Planning for success: Michigan

For the past few seasons Michigan relied heavily on quarterback Denard Robinson to pick up the yardage on the ground. The result? He finally suffered a hit hard enough to sideline him and the Wolverines needed to lean on back ups.

“I don’t want him carrying the ball 25 times. Nobody does,” offensive coordinator Al Borges said. “Because he isn’t going to make it. Denard didn’t make it. We should have learned something from that situation. It’s hard for a quarterback to carry the ball that many times and stay in one piece.”

So far Gardner has stayed in one piece, but admittedly, he has felt pretty sore after games.

He has been doing his best to avoid unnecessary hits, but each hit he does take brings him, and the Wolverines, closer to the possibility of Shane Morris seeing the field.

Against Penn State, Gardner rushed the ball 24 times for 121 yards (five yards per carry). Those numbers are very impressive, however, he was the only player that found yardage on the ground for Michigan. Fitzgerald Toussaint averaged one yard per carry, and Derrick Green was only given three rushes total.

“I pretty much knew what had to happen -- we weren’t getting many yards on first downs, we weren’t running the ball well,” Gardner said. “If they need me to run, that’s fine, I’ll do it. And if we don’t, like we did a few weeks ago, then I won’t.”

The 149 rushing yards isn’t a good sign. It’s quite a bit below Michigan’s season average of 173.2 yards per game, which puts the Wolverines No. 9 in the Big Ten. Wisconsin, which leads the conference, averages 298.2 yards per game on the ground.

The 149 yards didn't help the Wolverines find a victory against Penn State, and the main problem coming out of the run game is that Gardner had to find that yardage and take those hits. He accounted for 81 percent of Michigan’s rushing yardage against Penn State. Last season, Robinson had accounted for 58 percent of the Wolverines’ rushing attack before getting hurt.

During his junior season, Robinson only needed to make up 41 percent of Michigan’s run game. That year he led the Wolverines in rushing yards, but Toussaint also accounted for 36 percent of the yardage. Michigan still doesn't necessarily want a quarterback to be its team's leading rusher, but finding something more balanced like 2011 would be beneficial for the Wolverines.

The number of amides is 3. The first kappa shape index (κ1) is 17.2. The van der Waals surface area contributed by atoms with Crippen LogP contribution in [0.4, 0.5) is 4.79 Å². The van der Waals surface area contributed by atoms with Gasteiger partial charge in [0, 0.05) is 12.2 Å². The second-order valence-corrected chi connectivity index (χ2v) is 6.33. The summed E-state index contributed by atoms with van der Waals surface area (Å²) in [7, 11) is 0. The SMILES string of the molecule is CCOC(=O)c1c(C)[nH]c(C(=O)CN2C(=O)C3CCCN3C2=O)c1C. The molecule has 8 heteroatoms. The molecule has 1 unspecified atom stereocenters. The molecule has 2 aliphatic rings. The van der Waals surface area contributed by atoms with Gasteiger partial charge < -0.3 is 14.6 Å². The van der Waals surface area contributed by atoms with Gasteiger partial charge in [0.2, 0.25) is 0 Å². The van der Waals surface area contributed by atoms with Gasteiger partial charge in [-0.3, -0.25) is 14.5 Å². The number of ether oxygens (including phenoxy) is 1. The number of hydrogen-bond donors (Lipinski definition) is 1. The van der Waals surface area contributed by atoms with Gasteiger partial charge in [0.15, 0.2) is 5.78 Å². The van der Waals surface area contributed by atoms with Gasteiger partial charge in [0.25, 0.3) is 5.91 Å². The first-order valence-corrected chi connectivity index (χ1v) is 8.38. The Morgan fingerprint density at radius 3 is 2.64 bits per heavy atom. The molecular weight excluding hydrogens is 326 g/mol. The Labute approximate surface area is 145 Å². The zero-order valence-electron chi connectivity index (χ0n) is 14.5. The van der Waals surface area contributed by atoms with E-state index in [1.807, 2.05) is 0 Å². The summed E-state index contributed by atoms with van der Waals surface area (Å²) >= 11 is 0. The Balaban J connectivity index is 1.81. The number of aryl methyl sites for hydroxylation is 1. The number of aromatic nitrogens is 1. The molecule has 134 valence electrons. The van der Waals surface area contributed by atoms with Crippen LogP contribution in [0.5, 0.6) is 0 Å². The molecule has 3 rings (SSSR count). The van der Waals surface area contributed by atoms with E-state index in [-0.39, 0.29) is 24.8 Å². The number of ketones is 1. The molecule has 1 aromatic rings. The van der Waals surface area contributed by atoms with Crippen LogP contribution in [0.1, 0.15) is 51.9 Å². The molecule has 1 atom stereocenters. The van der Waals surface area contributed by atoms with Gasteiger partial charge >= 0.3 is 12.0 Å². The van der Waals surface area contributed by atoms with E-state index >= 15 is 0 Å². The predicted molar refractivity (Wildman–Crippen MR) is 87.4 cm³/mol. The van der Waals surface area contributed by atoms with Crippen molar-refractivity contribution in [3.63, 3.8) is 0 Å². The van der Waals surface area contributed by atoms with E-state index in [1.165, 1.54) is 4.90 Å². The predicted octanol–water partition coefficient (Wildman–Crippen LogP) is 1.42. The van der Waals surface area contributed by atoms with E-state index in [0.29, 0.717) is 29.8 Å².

Michigan had done relatively well protecting Gardner before the Penn State game, and he had only averaged 63.6 rushing yards per game before last weekend. But when Michigan has needed yards on the ground this season, it has been Gardner who has found them.

“I don’t like it, but you do what you have to do to win the game -- End of discussion,” Borges said. “If no one’s getting any yards, you have a problem. I would prefer [that be] the tailback. But if the quarterback is the guy that beats you -- I don’t particularly like it -- but we’ll do what we have to do to win the football game.”

Indiana will offer the Wolverines a chance to get on track with its run game. The Hoosiers are the Big Ten’s worst rushing defense, having given up 216.5 yards per game this season.

Michigan coach Brady Hoke said he’s not opposed to trying out new faces in the run game, so Green, De'Veon Smith or Thomas Rawls could see some field time this weekend, especially if the Wolverines are more focused on taking the rushing stress of Gardner.

So far, he has been a good sport about it. The redshirt junior is willing to do whatever it takes to try and help his team win, even if that means taking extra hits and being sore the next day.

“I feel like if you’re not beat up after the game,” Gardner said, “you probably didn’t play that hard.”

But if Michigan allows Gardner to get too beat up, then it's simply going to be a team that's much easier to beat.